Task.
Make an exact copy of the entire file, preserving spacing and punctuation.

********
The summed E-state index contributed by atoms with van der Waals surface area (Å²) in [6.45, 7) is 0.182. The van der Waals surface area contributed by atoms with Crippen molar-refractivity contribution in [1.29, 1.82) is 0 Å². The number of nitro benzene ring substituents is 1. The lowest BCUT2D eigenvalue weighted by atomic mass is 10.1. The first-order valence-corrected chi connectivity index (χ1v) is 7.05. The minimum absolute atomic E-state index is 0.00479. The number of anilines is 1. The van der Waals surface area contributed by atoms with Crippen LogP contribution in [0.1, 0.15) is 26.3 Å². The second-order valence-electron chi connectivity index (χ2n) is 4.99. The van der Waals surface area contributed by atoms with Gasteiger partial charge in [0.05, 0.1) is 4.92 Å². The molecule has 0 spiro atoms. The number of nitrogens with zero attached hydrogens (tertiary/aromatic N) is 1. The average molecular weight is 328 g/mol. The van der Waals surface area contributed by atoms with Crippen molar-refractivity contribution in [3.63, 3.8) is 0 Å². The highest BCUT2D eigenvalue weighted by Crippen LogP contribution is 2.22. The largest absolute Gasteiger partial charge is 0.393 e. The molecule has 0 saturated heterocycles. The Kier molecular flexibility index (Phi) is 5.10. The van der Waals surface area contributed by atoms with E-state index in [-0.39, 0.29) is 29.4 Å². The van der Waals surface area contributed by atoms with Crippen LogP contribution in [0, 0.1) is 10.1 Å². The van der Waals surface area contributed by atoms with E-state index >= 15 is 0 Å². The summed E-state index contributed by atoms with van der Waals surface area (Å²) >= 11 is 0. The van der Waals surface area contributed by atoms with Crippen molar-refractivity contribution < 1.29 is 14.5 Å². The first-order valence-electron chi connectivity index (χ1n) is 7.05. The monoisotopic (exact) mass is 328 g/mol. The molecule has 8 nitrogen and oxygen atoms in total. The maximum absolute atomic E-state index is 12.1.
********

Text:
The summed E-state index contributed by atoms with van der Waals surface area (Å²) in [6.45, 7) is 0.182. The van der Waals surface area contributed by atoms with Crippen molar-refractivity contribution in [1.29, 1.82) is 0 Å². The number of nitro benzene ring substituents is 1. The lowest BCUT2D eigenvalue weighted by atomic mass is 10.1. The first-order valence-corrected chi connectivity index (χ1v) is 7.05. The minimum absolute atomic E-state index is 0.00479. The number of anilines is 1. The van der Waals surface area contributed by atoms with Crippen LogP contribution in [0.1, 0.15) is 26.3 Å². The second-order valence-electron chi connectivity index (χ2n) is 4.99. The van der Waals surface area contributed by atoms with Gasteiger partial charge in [0.05, 0.1) is 4.92 Å². The molecule has 0 spiro atoms. The number of nitrogens with zero attached hydrogens (tertiary/aromatic N) is 1. The average molecular weight is 328 g/mol. The van der Waals surface area contributed by atoms with Crippen molar-refractivity contribution in [3.63, 3.8) is 0 Å². The highest BCUT2D eigenvalue weighted by Crippen LogP contribution is 2.22. The largest absolute Gasteiger partial charge is 0.393 e. The molecule has 0 saturated heterocycles. The Kier molecular flexibility index (Phi) is 5.10. The van der Waals surface area contributed by atoms with E-state index in [-0.39, 0.29) is 29.4 Å². The van der Waals surface area contributed by atoms with Crippen LogP contribution in [0, 0.1) is 10.1 Å². The van der Waals surface area contributed by atoms with E-state index >= 15 is 0 Å². The summed E-state index contributed by atoms with van der Waals surface area (Å²) >= 11 is 0. The van der Waals surface area contributed by atoms with Crippen molar-refractivity contribution < 1.29 is 14.5 Å². The first-order valence-electron chi connectivity index (χ1n) is 7.05. The monoisotopic (exact) mass is 328 g/mol. The molecule has 8 nitrogen and oxygen atoms in total. The maximum absolute atomic E-state index is 12.1.